2. It could mean that an immigrant would continue to practice some original cultural patterns and is economically successful in Canada. This might mean practicing an original religion, teaching the children the immigrant's original language, having a residence in a suburb of a Canadian city, and having a good job that pays well. With multiculturalism, this combination might even be expected and encouraged.
  3. Integration could mean being somewhat less successful economically in Canada but abandoning most of the original cultural patterns. While this is a combination usually not promoted, immigrants may adopt many Canadian practices and learn English well, but are not able to gain a solid economic foothold.
  4. Integration could mean becoming part of an immigrant enclave such as a Chinatown where only a rudimentary knowledge of English is necessary, but where job opportunities are adequate or plentiful, where immigrants take out citizenship and are law abiding, and where immigrants vote and participate in a variety of ethnic and civic activities.
  5. Another approach to integration is to consider it as a two-way process, with immigrants changing their culture, language, and practices after they arrive in Canada, and with Canadian social and economic structures themselves changing in response to immigration. As immigrants arrive, there are changes in urban residence patterns and structures, modifications to the curriculum and practices in educational institutions, and recognition and acceptance of different cultural and ethnic patterns and practices in the country. The ethnic institutions and structures that immigrants bring with them change as immigrants settle in and adapt to Canada, but Canada also changes. It is this two-way integration process that is an essential feature of Canadian identity and history, and of defining what the Canadian nation is.

While Not Just Numbers argues that active citizenship and integration does not mean assimilation, it is sometimes difficult to distinguish how it might differ. While the recommendations in Not Just Numbers do not prohibit ethnic cultural practices and various forms of integration, if instituted, Recommendation 31 would leave immigrants little time and energy to participate in their own culture.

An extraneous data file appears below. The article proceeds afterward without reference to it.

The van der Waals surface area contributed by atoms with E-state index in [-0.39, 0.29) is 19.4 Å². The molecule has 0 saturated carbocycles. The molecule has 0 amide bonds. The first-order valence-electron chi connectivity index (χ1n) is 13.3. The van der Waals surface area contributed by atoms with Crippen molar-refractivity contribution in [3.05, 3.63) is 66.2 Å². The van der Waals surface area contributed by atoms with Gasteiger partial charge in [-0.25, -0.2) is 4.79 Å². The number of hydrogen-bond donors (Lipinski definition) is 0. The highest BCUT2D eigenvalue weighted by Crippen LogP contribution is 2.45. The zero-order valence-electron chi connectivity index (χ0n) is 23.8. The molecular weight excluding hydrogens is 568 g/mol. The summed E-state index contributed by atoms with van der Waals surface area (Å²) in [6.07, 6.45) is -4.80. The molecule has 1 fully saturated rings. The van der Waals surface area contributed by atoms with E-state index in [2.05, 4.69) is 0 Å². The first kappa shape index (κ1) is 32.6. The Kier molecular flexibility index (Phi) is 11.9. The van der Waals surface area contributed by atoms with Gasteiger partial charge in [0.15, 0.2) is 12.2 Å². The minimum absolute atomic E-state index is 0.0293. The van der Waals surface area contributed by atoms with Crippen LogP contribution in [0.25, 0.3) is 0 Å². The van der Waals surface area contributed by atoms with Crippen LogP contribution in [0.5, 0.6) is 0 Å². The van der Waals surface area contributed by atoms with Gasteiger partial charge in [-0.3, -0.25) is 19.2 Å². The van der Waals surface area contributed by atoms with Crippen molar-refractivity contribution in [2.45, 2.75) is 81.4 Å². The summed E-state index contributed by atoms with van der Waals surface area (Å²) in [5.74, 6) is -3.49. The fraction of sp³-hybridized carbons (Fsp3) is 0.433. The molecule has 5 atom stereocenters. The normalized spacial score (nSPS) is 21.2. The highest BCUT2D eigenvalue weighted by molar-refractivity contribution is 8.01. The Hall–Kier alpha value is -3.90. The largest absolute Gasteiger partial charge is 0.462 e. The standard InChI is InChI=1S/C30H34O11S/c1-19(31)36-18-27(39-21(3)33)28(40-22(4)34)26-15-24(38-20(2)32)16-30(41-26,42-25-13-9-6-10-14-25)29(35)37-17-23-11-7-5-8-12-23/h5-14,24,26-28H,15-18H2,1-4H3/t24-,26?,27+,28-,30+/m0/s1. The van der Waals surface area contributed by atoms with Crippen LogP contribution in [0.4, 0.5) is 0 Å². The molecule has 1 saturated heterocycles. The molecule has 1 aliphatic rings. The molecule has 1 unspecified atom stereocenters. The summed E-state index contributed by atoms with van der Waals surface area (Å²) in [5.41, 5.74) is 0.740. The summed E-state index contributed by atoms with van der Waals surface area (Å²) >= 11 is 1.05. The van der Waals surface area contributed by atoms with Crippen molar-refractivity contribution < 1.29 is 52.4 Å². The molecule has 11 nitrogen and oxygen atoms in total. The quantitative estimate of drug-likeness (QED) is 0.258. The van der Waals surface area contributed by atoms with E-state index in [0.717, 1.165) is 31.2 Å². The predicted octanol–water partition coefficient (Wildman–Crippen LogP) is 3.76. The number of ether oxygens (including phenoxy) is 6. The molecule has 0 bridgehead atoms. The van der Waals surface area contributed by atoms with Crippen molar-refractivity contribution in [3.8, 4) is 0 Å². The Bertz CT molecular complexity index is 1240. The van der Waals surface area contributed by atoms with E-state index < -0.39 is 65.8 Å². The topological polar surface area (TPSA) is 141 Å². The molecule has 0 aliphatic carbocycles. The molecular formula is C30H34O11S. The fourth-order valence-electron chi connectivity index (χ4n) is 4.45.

Integration is a slippery and problematic concept, especially in a diverse society. Consider a few examples of the diversity we have among Canadians who were born in Canada:

Are we to argue that people in these groups are not integrated or are not active citizens - even when they are unemployed or do not vote? These are all Canadians and they make contributions to Canada, each in their own way.

In a contemporary democratic and liberal society there are many different ways in which people belong to society - some of the differences among people are lifestyle choices and others may represent a variety of ascribed cultural patterns. Integration may be a concept that is easier to associate with a relatively homogeneous society than with a more diverse society. When there is great diversity, difference, and inequality in society, for newcomers there will be many routes to becoming part of that society, and many positions and places that newcomers will integrate into. Some immigrants may never find a single place, but may always have to perform a balancing act - for example, making an economic contribution to a country where they barely know the language and do not understand the customs and practices. But is this of any less benefit to Canada or the immigrant?

Integration can also be associated with many different strategies and combinations of retention of original culture and practices and participation in the economic and civic affairs of the new country. Historically there have been many routes to integration. Witness the different ways that Italian-Canadians, French-Canadians, Ukrainian-Canadians, Hutterites and Mennonites, Jewish-Canadians, and British-Canadians have taken in becoming Canadian. Yet most Canadians would agree that individuals in these groups are integrated into Canada.

b. The Concept of Active Citizenship. If integration is a difficult concept, active citizenship is even more problematic. As far as I am aware, we do not have different citizenship requirements for different people born in Canada, although there may be some provincial differences and some First Nations people have somewhat different rights. While many of us wish that all citizens would "be more informed, responsible, and committed to citizen participation in the public sphere of politics and in the private sphere of community, home and family," it would seem unreasonable to apply this high standard to newcomers when it is not applied to citizens born in Canada. Further, how do we "demonstrate that an individual has achieved a degree of integration into the Canadian community" when we are unsure which community this is or exactly what integration means? If there is suspicion that some newcomers do not pay their "fair share of the cost of public services," inequities in the tax structure should be corrected, and it may be found that some corporations and well-off Canadian-born individuals do not pay their fair share. (Quotes in this paragraph are from Not Just Numbers, Section 4.7).